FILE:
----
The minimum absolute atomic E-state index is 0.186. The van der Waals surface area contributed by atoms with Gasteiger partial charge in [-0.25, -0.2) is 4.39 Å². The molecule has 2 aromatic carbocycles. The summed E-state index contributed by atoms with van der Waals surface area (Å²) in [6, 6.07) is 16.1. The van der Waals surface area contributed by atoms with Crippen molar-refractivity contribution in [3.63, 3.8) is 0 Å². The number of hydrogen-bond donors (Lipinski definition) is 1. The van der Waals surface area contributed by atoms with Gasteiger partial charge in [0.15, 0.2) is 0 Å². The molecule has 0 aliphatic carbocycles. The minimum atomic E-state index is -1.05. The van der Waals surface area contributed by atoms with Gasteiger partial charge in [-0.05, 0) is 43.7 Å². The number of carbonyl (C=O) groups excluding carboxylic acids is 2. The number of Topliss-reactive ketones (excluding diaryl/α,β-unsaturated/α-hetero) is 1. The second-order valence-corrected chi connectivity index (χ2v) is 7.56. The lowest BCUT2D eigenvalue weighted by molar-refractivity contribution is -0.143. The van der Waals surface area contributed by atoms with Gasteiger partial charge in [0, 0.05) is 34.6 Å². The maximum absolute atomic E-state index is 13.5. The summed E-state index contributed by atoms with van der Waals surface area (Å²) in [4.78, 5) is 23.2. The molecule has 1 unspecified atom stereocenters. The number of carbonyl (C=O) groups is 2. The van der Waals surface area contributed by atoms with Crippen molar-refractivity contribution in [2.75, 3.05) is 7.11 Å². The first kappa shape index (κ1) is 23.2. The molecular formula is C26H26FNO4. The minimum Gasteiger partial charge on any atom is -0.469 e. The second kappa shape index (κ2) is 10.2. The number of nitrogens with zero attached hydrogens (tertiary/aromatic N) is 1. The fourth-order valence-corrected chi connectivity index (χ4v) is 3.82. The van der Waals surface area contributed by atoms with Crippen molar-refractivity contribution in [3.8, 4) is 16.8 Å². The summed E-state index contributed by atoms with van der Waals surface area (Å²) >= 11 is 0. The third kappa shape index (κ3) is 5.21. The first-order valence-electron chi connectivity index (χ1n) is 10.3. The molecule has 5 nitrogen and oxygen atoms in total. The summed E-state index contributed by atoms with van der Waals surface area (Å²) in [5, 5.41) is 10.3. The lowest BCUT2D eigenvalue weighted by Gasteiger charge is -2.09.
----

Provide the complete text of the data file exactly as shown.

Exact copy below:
The minimum absolute atomic E-state index is 0.186. The van der Waals surface area contributed by atoms with Gasteiger partial charge in [-0.25, -0.2) is 4.39 Å². The molecule has 2 aromatic carbocycles. The summed E-state index contributed by atoms with van der Waals surface area (Å²) in [6, 6.07) is 16.1. The van der Waals surface area contributed by atoms with Crippen molar-refractivity contribution in [3.63, 3.8) is 0 Å². The number of hydrogen-bond donors (Lipinski definition) is 1. The van der Waals surface area contributed by atoms with Gasteiger partial charge in [0.15, 0.2) is 0 Å². The molecule has 0 aliphatic carbocycles. The minimum atomic E-state index is -1.05. The van der Waals surface area contributed by atoms with Gasteiger partial charge in [-0.05, 0) is 43.7 Å². The number of carbonyl (C=O) groups excluding carboxylic acids is 2. The number of Topliss-reactive ketones (excluding diaryl/α,β-unsaturated/α-hetero) is 1. The second-order valence-corrected chi connectivity index (χ2v) is 7.56. The lowest BCUT2D eigenvalue weighted by molar-refractivity contribution is -0.143. The van der Waals surface area contributed by atoms with Gasteiger partial charge in [0, 0.05) is 34.6 Å². The maximum absolute atomic E-state index is 13.5. The summed E-state index contributed by atoms with van der Waals surface area (Å²) in [4.78, 5) is 23.2. The molecule has 1 unspecified atom stereocenters. The number of carbonyl (C=O) groups is 2. The van der Waals surface area contributed by atoms with Crippen molar-refractivity contribution in [2.75, 3.05) is 7.11 Å². The first kappa shape index (κ1) is 23.2. The molecular formula is C26H26FNO4. The minimum Gasteiger partial charge on any atom is -0.469 e. The second kappa shape index (κ2) is 10.2. The number of nitrogens with zero attached hydrogens (tertiary/aromatic N) is 1. The fourth-order valence-corrected chi connectivity index (χ4v) is 3.82. The van der Waals surface area contributed by atoms with Crippen molar-refractivity contribution in [3.8, 4) is 16.8 Å². The summed E-state index contributed by atoms with van der Waals surface area (Å²) >= 11 is 0. The third kappa shape index (κ3) is 5.21. The first-order valence-electron chi connectivity index (χ1n) is 10.3. The molecule has 5 nitrogen and oxygen atoms in total. The summed E-state index contributed by atoms with van der Waals surface area (Å²) in [5, 5.41) is 10.3. The lowest BCUT2D eigenvalue weighted by Gasteiger charge is -2.09.